In the fall of 2014, Canada’s newspaper and magazine measurement bodies, NADbank and PMB, merged to form Vividata. Vividata replaced separate magazine and newspaper surveys with a single source study providing a significantly larger sample, more frequent and timely data releases, and measurement of all newspapers and magazines’ print and digital products.
To date, Vividata has released nine months of 2015 fieldwork and the results reflect the influence of technology we live with today.
Results: Audiences are changing
Marshall McLuhan, the great Canadian communications theorist, once said, “We shape our tools, and, thereafter, our tools shape us.” Among many other things, this statement is evident in how newspaper and magazine readership is changing.
People are still reading, but the way they read is changing. In the new technology landscape, readership of both newspaper and magazine brands has remained strong, with overall brand reach remaining relatively constant in the past five years (see Figure 1).
Audience readership on digital devices, such as laptops/desktops and mobile, has offset declines in print platform readership. Over five years, print readership for both newspapers and magazines has decreased; however, digital readership is on the rise, keeping overall brand reach near or above levels from five years ago. Newspaper brands have actually increased average weekly reach by 5% since 2011.
Newspaper readers are more active on newspapers’ digital products during the weekdays (Monday–Friday). Thirty-four percent are digital-only readers during the weekdays; however, printed newspaper products remain the platform of choice on the weekends (see Figure 2).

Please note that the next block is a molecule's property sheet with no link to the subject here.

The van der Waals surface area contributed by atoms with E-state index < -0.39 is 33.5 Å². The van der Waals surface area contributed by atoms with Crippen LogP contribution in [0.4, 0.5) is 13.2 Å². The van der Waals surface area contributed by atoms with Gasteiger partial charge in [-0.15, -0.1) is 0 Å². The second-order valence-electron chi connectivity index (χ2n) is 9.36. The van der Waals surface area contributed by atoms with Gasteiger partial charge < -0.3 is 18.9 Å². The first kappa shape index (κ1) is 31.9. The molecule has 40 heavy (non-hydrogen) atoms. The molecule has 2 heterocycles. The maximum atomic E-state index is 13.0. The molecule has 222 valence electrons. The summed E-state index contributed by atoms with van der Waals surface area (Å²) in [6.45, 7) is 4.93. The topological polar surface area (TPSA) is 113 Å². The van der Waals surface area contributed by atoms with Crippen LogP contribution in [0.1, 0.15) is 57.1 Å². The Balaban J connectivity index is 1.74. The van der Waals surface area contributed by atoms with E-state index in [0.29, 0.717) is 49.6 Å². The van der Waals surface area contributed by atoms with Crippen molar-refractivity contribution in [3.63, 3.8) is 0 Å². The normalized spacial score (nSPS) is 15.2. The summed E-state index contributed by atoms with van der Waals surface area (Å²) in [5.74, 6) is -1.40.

The preference for print on the weekend could relate to more free time and expanded, content-rich weekend editions; whereas newspapers’ digital products align to work and commuter schedules during the week.
Print still dominates while cross-platform usage is high
Seventy percent of newspaper readers still read a printed edition daily. That’s down from 90% five years ago. While print remains the leading source for most newspaper readers in Canada today, digital and cross-platform continues to grow.
For both newspapers and magazines, over half of the audiences read digital products. With regard to newspapers, 28% of readers (18+) only read newspaper content on digital devices (see Figure 3), up from 16% in 2012. Cross-platform readership (meaning they read both print and digital products) for newspaper brands has doubled from 14% in 2012 to 30% in 2015.
And as one would suspect, digital readership is higher among younger demographics. For newspapers, 45% of digital-only readers are under the age of 39 versus 21% for those aged 60+.
Digital readers also earn a household income 7% higher than the national average, and they are more likely to access newspaper content on more than one device.
Growth in mobile and multi-device readership
Mobile and multi-device readership has been on the rise since the launch of the iPad in 2010. As feature-rich smartphones and mobile applications continue to evolve, we expect to see a continued rise in multi-device readership.
In 2012, only four out of 10 digital newspaper readers used a mobile device, by 2015 it was seven out 10. Today, a majority of digital readers (two out of three) use a tablet or a smartphone, and one in four are exclusively mobile (see Figure 4).
Reading on a tablet also increases by 13% on the weekend, while laptop/desktop reading drops slightly. It could be that newspaper readers are supplementing their print readership with a tablet.
A majority of digital readers use more than one device: 43% of digital readers use a tablet or smartphone along with a laptop or desktop to access newspaper content.
In our next post: Upcoming results and overcoming challenges
Next month, Vividata will release the first results of a full year of 2015 fieldwork. In our next post, we will share cross-platform readership results, and metrics on consumers’ relationships with publishing brands.
We will also delve into the challenges we faced in the first year of a new study. Two of our main challenges have been:
- Industry acceptance of a new methodology after more than two decades of established, separate newspaper and magazine measurement.
- Future proofing our study in a time of unprecedented change.
To learn more, please visit our Web site.